Nobody cares that Bernie Sanders is Jewish

Rally for Bernie Sanders in NY, Jan. 30

“It looks like Bernie Sanders is going to be the first Jew to win a primary,” my friend Adam said to me yesterday. “So if you want to puff out your chest, go ahead!”

I was glued to the television for five hours last night and turned it on again this morning. Not a soul mentioned that he was Jewish. I went to the New York Times as soon as I booted my computer; the Jewish-owned newspaper that speaks to the Jews of New York didn’t say so either. I had to go to the Jewish Telegraphic Agency to get the news. Yep: Bernie was the first Jew to win a primary. Mazel tov.

So: Why doesn’t anyone care that Sanders is Jewish?

The simple answer is that the American elite– who Bernie skewered again last night!– live in a world filled with empowered Jews, so Bernie’s rise is nothing new to them. It’s not just that Joe Lieberman came before him, 16 years ago, but Americans are now very accustomed to seeing Jews in positions of power, from Rahm Emanuel to Elena Kagan to Paul Wolfowitz to Alan Greenspan and his wife Andrea Mitchell. The expert and correspondent desks on the cable networks include lots of Jews. At one point last night on CNN, I believe I heard four Jewish Americans speak one after another about what we were seeing. These same correspondents talk– at length– about evangelical Christians and their effect on the race. They aren’t about to turn their cameras on themselves and ask the same question wrt Bernie.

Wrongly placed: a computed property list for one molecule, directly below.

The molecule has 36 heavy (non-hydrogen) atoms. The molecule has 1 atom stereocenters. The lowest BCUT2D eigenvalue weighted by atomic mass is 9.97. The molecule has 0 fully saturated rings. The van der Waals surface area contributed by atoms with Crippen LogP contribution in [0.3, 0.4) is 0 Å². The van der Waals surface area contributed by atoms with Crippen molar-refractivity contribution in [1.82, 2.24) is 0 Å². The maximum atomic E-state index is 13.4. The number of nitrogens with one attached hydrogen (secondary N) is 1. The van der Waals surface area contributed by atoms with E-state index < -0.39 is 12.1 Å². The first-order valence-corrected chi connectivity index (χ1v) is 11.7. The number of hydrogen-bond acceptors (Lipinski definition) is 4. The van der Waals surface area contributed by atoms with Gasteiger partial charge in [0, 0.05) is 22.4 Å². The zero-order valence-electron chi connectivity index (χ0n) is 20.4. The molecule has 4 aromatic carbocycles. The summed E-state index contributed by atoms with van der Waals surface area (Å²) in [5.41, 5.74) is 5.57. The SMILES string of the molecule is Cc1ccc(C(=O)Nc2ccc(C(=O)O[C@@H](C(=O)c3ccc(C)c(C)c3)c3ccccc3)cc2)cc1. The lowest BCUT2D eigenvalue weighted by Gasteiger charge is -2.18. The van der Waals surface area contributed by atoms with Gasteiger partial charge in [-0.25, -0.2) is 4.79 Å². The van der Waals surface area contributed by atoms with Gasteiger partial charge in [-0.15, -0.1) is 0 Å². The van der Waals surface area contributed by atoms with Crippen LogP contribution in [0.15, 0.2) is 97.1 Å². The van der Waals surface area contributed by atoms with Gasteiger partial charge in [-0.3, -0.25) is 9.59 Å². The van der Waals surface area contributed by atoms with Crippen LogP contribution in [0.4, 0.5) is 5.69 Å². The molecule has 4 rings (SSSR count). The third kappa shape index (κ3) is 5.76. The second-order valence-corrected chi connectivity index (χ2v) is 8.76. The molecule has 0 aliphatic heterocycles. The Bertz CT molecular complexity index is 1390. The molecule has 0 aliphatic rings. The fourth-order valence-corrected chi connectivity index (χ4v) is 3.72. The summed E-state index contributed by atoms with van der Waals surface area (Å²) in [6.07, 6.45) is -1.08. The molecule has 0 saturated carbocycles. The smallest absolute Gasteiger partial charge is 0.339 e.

The plain truth is that Americans accept Jews. I grew up being schooled in Christian animosity to Jews. But according to Pew, twice as many Americans would object to an evangelical Christian as a candidate for president than they would to a Jew (10 percent see Jewish as a problem, 20 percent see evangelical Christian as an issue). Sam Stein of Huffington Post went to New Hampshire in an atavistic spirit of Jewish paranoia last week to say that Jews feel a sense of foreboding in Sanders’s rise, and the smears are going to start any second. I don’t think so. The only one doing Jewish shtik is Saturday Night Live, and Bernie himself, when he appeared as an immigrant in a (lifeless corporate) skit over the weekend saying that he was going to change his name from Sanderwitz to Sanders so people wouldn’t think he was Jewish.

Then too, Bernie is hardly any more Jewish than other people in the race. He’s married to a non-Jew; he is deeply religious, but that religiosity is not Jewish as such. Hillary Clinton’s daughter is married to a Jew, so is Donald Trump’s daughter. Both Huffington Post and JTA assert that Donald Trump has Jewish grandchildren, and Bernie doesn’t. Having Jewish grandchildren is often held up as a criterion of being Jewish by the Jewish press– so that makes Trump more Jewish than Bernie Sanders.